Two months into the new year, U.S. businesses and those they serve are facing familiar pressures from supply chain disruptions to high inflation impacting consumer confidence. In the hospitality sector, these issues feed into industry-specific worries, like a slow restart to business travel and the number of long-distance vacations dampened by COVID-19 surges.
While some are predicting that 2022 will be a year of resurgence, such as TripAdvisor’s assessment that travel and spending levels will both increase, others are more cautious and bracing themselves for a repeat of the shaky labor market and disrupted occupancy rates that characterized 2020 and 2021.
In the past few years, the industry has witnessed several shifts, especially in the employment and staffing sector. Change will remain a constant for the foreseeable future, meaning that preparation and foresight will work in favor of businesses. While far from an exhaustive list, emerging evidence points to the following four trends impacting staffing that institutions can anticipate in the coming months:
1. Fluidity in the Labor Market
The labor market will continue to be fluid in the foreseeable future. It is unlikely that the markets will go back to the way they were pre-COVID. Solutions will not be as simple as raising pay or offering sign-on bonuses. Success, instead, will include both short- and long-term responses. The former includes targeted investments in technology, and the possible outsourcing of operations that do not innately require human skill, such as simple data entry or payroll processing tasks. An answer that transcends both the short- and long-term is the upskilling of current workers by doubling down on training programs and encouraging promotions and upward mobility from within. Businesses can spend the first quarter of the year carefully reviewing their budgets and projected revenue to determine their fiscal firepower for implementing these changes.
2. Disparities in Recovery
Hospitality markets will likely continue to experience disparities in how they bounce back from the pandemic. Many have speculated from 2021 data that recovery will return for smaller areas rather than big cities. Budget and economy hotels could expect a similar situation compared to luxury destinations. This suggests building back from COVID-19 will produce winners and losers, depending on geographical location and costs to consumers that will be difficult to mitigate. Hotels and restaurants—particularly those outside large, national chains—will need to prepare for the possibility of slower revenue growth, as well as how this will impact their teams.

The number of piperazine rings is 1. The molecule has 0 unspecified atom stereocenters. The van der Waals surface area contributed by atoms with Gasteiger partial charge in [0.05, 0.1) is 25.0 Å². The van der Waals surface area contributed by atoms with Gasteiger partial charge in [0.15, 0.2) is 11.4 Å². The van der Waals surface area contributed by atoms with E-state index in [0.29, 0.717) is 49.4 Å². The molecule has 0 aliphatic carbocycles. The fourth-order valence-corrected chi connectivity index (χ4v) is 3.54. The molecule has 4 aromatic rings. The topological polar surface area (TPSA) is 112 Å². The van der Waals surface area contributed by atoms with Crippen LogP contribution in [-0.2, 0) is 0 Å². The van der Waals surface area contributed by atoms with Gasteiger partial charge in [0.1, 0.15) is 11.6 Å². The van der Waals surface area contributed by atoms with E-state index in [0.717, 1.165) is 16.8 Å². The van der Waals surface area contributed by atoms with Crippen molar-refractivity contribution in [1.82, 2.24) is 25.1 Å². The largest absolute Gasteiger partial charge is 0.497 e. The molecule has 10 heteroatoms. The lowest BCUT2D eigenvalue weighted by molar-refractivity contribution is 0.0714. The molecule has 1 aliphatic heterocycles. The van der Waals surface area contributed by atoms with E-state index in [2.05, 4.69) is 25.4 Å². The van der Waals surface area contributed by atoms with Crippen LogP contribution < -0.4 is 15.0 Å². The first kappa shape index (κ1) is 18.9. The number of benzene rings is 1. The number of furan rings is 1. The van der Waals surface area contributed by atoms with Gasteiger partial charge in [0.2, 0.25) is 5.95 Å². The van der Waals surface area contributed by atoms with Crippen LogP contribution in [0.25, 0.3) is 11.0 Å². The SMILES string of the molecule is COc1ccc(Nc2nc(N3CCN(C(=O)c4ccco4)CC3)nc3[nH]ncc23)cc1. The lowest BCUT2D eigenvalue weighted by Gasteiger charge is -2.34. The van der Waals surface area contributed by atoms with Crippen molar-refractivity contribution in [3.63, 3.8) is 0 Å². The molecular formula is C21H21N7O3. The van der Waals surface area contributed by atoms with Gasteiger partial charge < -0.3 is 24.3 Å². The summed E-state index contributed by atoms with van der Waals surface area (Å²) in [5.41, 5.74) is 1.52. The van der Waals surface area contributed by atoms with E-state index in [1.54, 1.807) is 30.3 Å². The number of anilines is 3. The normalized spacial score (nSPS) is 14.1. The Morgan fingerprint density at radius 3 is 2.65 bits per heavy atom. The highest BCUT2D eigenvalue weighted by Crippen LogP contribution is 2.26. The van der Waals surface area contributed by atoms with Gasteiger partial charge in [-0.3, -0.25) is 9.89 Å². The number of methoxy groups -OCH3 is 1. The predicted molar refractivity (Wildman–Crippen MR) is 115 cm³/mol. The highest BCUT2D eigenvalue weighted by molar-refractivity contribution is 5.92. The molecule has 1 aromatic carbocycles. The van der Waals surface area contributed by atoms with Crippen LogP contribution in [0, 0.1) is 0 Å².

Creatively adapting to trends will be essential. For instance, while even fewer events and meetings will be held in-person than before, hotels and resorts are well-positioned to take advantage of a situation where traditional revenue sources, like industry conferences, switch to virtual or hybrid formats. This will mean recruiting or training along with technology, IT, and event planning skills with the benefit of diversifying the capabilities that hotel team members have.
3. Remote Work
Additional external pressures on operating models, such as the popularity of teleworking, will continue to impact hospitality. Rather than resisting this, jobs that do not require a presence in the hotel itself can and should be done remotely. Indeed, having some members of staff taking such a step could help the establishment’s bottom line, at a time when this is most needed.
4. Customer Expectations
As expectations for customer experiences change, establishments can use this as an opportunity to maximize their differences and place this at the forefront of their branding strategy. Particularly for independent hotels and smaller chains, keeping pace with the competition will mean focusing work experiences on what truly sets them apart. They should examine how, on a day-to-day level, roles from guest services to facility maintenance leave a personalized mark on what guests see, hear, feel, and remember. The latter will play an especially large role in customer loyalty and word-of-mouth reputation.
Hospitality establishments everywhere are at the beginning of what can be a successful year for the sector with confident and prepared teams serving the public. But, as always, much of this will depend on the choices made and steps taken to better position themselves to face coming trends.
This column originally appeared in LODGING Magazine and was written by Joe Ruzicka, the Director of Business Development for Adams Keegan.